The Air Weapons and Licensing (Scotland) Act 2015 ("the 2015 Act") introduced a certification regime for air weapons in Scotland. This document provides guidance for the Police Service of Scotland in accordance with section 39 of the Act. It is not a definitive statement of the legislation, and reference should be made to the Act itself.
Members of the public, including people applying for or holding an air weapon certificate or permit, may also wish to refer to this guidance.
The Calman Commission on Scottish Devolution reported in 2009 and recommended that powers on air weapons be devolved to Scotland. This was taken forward through the Scotland Act 2012 at Westminster. The Act received Royal Assent on 1 May 2012, with section 10 giving the power to legislate on air weapons to the Scottish Parliament.
The Bill for the 2015 Act was passed by the Scottish Parliament on 25 June 2015 and received Royal Assent on 4 August 2015. As well as introducing a system of licensing for air weapons in Scotland, the Act created a number of new offences related to the use, possession, purchase and acquisition of air weapons by persons who do not hold a certificate or do not act in accordance with the licensing regime.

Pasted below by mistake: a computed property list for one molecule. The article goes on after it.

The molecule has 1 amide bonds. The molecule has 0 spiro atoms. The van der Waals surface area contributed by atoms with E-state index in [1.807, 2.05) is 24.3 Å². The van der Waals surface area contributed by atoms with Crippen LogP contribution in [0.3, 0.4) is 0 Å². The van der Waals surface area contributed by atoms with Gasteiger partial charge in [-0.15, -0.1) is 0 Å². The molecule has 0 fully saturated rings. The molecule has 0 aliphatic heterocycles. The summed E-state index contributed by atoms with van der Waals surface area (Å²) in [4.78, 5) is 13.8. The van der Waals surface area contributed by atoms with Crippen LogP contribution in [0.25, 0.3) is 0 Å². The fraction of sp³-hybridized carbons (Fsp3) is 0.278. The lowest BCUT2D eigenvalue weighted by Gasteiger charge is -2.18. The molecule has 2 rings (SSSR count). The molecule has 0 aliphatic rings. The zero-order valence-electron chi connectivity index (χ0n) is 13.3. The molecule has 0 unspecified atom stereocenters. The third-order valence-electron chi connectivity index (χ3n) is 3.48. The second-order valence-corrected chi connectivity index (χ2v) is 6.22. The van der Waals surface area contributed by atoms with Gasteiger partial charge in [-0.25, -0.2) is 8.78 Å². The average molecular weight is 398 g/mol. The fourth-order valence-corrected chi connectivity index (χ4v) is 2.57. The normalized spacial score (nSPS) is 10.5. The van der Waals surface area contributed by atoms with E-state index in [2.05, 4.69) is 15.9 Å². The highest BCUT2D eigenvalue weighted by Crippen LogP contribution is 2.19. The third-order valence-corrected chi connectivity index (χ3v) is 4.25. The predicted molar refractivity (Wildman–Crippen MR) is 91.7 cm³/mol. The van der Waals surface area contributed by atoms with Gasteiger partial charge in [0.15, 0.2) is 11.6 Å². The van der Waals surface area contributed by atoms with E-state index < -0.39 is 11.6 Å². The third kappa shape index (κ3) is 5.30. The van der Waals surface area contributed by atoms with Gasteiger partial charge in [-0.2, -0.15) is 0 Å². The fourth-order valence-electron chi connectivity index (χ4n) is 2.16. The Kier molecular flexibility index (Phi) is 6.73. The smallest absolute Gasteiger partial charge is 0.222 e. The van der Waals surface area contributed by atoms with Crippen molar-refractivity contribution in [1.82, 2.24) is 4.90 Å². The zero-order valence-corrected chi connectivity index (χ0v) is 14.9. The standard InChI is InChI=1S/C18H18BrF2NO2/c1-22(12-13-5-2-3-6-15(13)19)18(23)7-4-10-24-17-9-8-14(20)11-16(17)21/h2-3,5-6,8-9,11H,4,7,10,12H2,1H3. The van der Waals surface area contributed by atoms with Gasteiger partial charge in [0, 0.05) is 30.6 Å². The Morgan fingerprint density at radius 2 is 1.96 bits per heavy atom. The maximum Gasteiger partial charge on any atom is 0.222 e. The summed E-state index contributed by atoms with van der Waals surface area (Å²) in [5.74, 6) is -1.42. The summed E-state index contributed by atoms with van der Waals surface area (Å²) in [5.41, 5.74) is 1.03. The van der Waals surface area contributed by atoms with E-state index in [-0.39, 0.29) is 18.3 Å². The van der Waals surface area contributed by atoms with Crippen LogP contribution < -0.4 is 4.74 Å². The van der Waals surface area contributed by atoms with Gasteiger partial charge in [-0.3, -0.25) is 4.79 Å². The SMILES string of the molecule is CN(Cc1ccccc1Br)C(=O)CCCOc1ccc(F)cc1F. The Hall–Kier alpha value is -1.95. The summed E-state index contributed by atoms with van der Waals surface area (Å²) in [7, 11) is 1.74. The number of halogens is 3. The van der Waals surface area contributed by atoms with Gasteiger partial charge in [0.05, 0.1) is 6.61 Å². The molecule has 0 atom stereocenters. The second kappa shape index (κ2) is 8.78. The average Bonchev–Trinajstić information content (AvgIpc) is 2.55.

The Act also sets out the framework through which the Police Service of Scotland may grant an air weapon licence to appropriate individuals. Further detail is set out in secondary legislation, in a series of Scottish Statutory Instruments (SSIs). The most significant of these is The Air Weapons Licensing (Scotland) Regulations 2016. The Regulations set out, amongst other things, the statutory application forms and certificates or permits which are used in the regime, and also the tariff of fees payable on application.
The 2015 Act is in addition to and does not replace the current UK firearms legislation in respect of firearms, shotguns and high powered air weapons. Reference to the Home Office Guide on Firearms Licensing Law and any internal police operating procedures will still be relevant and required.
The licensing regime
Since 1 July 2016 a person can apply for the certificates and permits created by the air weapons legislation to the Chief Constable of the Police Service of Scotland ("Police Scotland"), who is the responsible licensing authority. The full powers of the 2015 Act, including offences and penalties, came into effect on 31 December 2016.
All references to the 2015 Act and 1968 Act are to the Air Weapons and Licensing (Scotland) Act 2015 and the Firearms Act 1968 (the principal Firearms Act) respectively. References to the Regulations are to The Air Weapons Licensing (Scotland) Regulations 2016.
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